Matthew Shay, president and CEO of the National Retail Federation, said raising the minimum wage would place a new burden on employers and hinder job creation.
"It's simple math — if the cost of hiring goes up, hiring goes down," Shay said.
Over at the U.S. Chamber of Commerce, senior vice president Randy Johnson said the order appears to be very limited, but he's waiting to see the fine print. Johnson also questioned whether Obama has legal authority to issue an order that conflicts with current federal minimum wage legislation passed by Congress.
House Speaker John Boehner warned that Obama "must understand his power is limited by our constitution, and the authority he does have doesn't add up to much for those without opportunity in this economy."
The latest Associated Press-GfK poll found that 55 percent of Americans back an increase in the minimum wage, while 21 percent oppose it and 23 percent are neutral. Most, 52 percent, say an increase in the minimum wage would do more to help than hurt the economy, while 27 percent feel it would do more harm than good. One in 5 thinks it wouldn't have much impact on the economy.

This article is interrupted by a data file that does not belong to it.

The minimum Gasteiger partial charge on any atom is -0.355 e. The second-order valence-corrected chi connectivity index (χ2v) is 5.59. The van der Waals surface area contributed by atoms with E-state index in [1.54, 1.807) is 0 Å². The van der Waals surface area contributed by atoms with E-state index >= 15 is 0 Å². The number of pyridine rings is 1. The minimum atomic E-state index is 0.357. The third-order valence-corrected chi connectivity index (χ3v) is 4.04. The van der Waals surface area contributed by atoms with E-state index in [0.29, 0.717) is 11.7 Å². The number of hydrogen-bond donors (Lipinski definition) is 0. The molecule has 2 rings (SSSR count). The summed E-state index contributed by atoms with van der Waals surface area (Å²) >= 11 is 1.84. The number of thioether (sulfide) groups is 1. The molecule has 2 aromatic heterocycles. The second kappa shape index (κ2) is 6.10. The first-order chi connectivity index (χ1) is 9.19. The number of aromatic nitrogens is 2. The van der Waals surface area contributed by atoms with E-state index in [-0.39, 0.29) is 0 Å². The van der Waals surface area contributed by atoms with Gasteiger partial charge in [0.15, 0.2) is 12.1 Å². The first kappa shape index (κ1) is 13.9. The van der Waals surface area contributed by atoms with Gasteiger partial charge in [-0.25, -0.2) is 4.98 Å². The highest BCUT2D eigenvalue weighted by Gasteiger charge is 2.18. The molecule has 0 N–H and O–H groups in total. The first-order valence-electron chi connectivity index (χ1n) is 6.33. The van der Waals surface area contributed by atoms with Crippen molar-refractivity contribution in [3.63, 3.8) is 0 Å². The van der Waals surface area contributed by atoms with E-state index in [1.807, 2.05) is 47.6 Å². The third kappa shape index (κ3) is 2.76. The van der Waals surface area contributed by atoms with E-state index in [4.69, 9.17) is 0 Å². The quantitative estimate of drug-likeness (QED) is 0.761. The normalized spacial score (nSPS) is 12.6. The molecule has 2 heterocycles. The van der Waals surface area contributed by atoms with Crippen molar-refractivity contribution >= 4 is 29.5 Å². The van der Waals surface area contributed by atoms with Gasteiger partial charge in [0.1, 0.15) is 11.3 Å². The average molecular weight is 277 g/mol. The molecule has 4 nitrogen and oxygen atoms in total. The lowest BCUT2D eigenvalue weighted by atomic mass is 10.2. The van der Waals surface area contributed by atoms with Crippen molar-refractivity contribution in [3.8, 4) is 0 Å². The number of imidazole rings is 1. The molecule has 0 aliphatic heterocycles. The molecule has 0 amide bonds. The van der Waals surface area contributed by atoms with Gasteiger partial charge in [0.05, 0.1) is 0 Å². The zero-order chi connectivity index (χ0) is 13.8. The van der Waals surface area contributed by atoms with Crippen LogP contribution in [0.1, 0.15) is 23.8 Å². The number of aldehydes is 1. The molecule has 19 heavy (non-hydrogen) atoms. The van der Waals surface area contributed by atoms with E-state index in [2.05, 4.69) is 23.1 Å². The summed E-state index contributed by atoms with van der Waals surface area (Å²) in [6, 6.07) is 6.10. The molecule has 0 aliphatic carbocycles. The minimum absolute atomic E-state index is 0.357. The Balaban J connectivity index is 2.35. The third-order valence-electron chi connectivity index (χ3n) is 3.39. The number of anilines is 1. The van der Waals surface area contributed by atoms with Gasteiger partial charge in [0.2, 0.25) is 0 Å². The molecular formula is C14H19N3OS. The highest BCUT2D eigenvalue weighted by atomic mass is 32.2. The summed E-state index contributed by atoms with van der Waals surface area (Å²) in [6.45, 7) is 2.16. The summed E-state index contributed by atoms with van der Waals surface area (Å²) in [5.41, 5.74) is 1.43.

Among Democrats, 77 percent favor an increase and 10 percent oppose it. Among Republicans, only 32 percent support an increase, 39 percent are opposed and 29 percent are neutral. The poll's margin of error was plus or minus 3.9 percentage points.
Christine Owens, executive director of the National Employment Law Project, said Obama's order could have a ripple effect on private employers in some industries and may help other workers who already earn slightly more than $10.10 get a wage boost as well. That has happened in past years when Congress raised the minimum wage, she said.
"Any concrete step that moves in the direction of raising wages for any workers contributes positively to the debate," Owens said.
Unions representing federal workers applauded Obama's announcement but complained that the president should also be supporting legislation to increase wages for the government's own employees who earn less than $10.10 an hour.
"If the president is to have any credibility in talking about living wages, he needs to get his own house in order first and do everything in his power to establish $10.10 as the minimum wage for all federal hourly workers," said J. David Cox, president of the American Federation of Government Employees.
Associated Press Director of Polling Jennifer Agiesta contributed to this report.
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